Quoting Robert Haas:
I tried this on my MacBook Pro this morning, using pgbench -i -s 500
to create a database about 7.5GB in size, and then using "SELECT
sum(1) FROM pgbench_accounts" as a test query, on a build WITHOUT
--enable-cassert.  This machine has 4GB of memory, and I set
shared_buffers = 400MB.  (No, I'm not sure whether that's the optimal
setting for shared_buffers for this machine.)

I did some tests where I tried to compare the effect of having the index
ordered tuples not be in the same order they are in the base table.
The idea is to test what effect accessing the VM map randomly as
opposed to sequential order has on performance. I suspect the above
test access the VM in order (the accounts table is effectively clustered
on the index used in the test). I might be mistaken here.

My test setup is this:
drop table if exists test;
drop table if exists test2;
create unlogged table test /* with (fillfactor = 10) */ 
    as select generate_series(0, 20*1000*1000) as id;
create index idx1 on test(id);
vacuum test;
create unlogged table test2 /* with (fillfactor = 10) */
    as (select * from test order by random());
create index idx2 on test2(id);
vacuum test2;

Table size is around 600MB, index size is around 350MB and VM on-disk
size is 16kB with default fillfactor. With fillfactor = 10, the VM size is 104
KB, and table size is around 6GB.  The index size is the same.

Results for the randomly ordered table:
# select count(*) from test2;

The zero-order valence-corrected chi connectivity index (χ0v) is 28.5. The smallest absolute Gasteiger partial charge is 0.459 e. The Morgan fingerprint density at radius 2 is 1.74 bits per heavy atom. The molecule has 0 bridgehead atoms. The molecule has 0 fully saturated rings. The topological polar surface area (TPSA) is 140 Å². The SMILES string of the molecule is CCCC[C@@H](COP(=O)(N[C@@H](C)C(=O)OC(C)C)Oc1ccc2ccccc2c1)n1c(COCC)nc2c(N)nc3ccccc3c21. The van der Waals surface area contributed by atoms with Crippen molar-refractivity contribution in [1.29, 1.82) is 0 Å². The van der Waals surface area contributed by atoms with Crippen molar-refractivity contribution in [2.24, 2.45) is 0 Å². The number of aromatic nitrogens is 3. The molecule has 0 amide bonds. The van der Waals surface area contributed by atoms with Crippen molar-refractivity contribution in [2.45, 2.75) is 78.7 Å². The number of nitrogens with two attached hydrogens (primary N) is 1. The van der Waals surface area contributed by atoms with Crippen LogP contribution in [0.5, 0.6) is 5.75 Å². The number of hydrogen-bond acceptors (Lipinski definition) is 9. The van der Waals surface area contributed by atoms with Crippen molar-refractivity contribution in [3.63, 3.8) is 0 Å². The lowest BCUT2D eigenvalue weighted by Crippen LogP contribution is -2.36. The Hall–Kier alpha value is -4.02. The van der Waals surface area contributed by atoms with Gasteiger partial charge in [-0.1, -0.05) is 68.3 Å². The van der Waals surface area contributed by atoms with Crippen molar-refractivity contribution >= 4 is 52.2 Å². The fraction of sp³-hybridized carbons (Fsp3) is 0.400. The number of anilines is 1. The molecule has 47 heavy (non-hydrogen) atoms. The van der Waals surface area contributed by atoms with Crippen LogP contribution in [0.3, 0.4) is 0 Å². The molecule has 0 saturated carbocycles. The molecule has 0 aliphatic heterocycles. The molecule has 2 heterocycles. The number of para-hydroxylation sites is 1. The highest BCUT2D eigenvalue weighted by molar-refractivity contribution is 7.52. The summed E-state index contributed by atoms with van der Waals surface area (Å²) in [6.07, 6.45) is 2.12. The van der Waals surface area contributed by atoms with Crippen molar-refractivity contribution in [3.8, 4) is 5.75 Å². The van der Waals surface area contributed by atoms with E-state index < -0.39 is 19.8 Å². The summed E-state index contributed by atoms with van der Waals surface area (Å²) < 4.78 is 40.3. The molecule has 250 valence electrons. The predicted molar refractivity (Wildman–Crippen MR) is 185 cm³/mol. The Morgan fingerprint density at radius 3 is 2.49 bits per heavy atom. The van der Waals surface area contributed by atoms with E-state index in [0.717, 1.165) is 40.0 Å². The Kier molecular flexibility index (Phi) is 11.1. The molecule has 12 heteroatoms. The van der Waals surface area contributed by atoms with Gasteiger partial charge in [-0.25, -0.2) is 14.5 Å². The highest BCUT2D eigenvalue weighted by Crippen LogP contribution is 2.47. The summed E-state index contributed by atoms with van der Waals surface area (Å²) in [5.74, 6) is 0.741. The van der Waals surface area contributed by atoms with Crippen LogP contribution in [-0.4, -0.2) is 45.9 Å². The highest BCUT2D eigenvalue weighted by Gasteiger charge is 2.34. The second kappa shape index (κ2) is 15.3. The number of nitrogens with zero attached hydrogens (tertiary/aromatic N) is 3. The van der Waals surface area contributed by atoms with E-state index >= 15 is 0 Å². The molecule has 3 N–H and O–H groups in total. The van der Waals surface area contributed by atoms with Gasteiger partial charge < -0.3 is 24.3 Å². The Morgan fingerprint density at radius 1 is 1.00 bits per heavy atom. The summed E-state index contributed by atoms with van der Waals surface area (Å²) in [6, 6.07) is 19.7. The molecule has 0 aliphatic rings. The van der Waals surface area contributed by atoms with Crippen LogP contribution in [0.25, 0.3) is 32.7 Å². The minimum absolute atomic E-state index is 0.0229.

14822.045 ms
14826.253 ms
14815.450 ms

Results for the effectively clustered table:
# select count(*) from test;
11761.890 ms
11767.926 ms
11810.900 ms

Now, this test still has the benefit of fitting the VM easily into the L1 cache.

Next, I did a ugly hack to get the table size large enough so that the VM
will trash the L1 cache while still having somewhat reasonable test setup
creation time. My harware is old, 1GB of memory, processor is Genuine
Intel(R) CPU L2400  @ 1.66GHz. The L1 data cache size is 32kB on my.

The hack is to simply set fillfactor to 10. The VM size is now 104kB, the
table size is about 6.3 GB while the index size is still the same as in above

Results for the randomly ordered table:
# select count(*) from test2;
21606.683 ms
21829.063 ms
21637.434 ms

Results for the effectively clustered table:
# select count(*) from test;
11714.663 ms
11449.264 ms
11658.534 ms

Now, the next step would be to trash the L2 cache (20GB table size should
do this on Sandy Bridge, where L2 cache is 256KB). I don't have hardware
to do that test. It is worth noting that the L2 cache is shared on Sandy
Bridge, so it is likely that an index-only scan of a large enough table would
slow down other processes, too. Without tests this is only FUD, though. The
test would be to scan a 20GB table's index repeatedly in one process, and
see how it affects standard in-memory pgbench results for other processes.
Compare this with doing the same with a sequential scan process.

Lessons learned (or what I learned, at least):
  - Clustering is important for index only scans. Picking a clustered index
    over non-clustered index will have a big performance effect.
  - Large table index-only scans are going to be more expensive compared
    to sequential scan than what pgbench accounts tests suggests. I assume
    that the accounts table is effectively clustered on the index used. I
    haven't verified this.
  - There is the possibility that index-only scans will trash the caches for
    other processes, too. Not tested, though.

I am sure these results will vary significantly based on hardware used. I
am also notorious for screwing up benchmarks, so verifying these results
is recommended.

You will need around 16GB of disk space for the fillfactor = 10 test. I would
recommend you have more than 1GB of memory, otherwise creating the
test setup can take some time...

 - Anssi Kääriäinen
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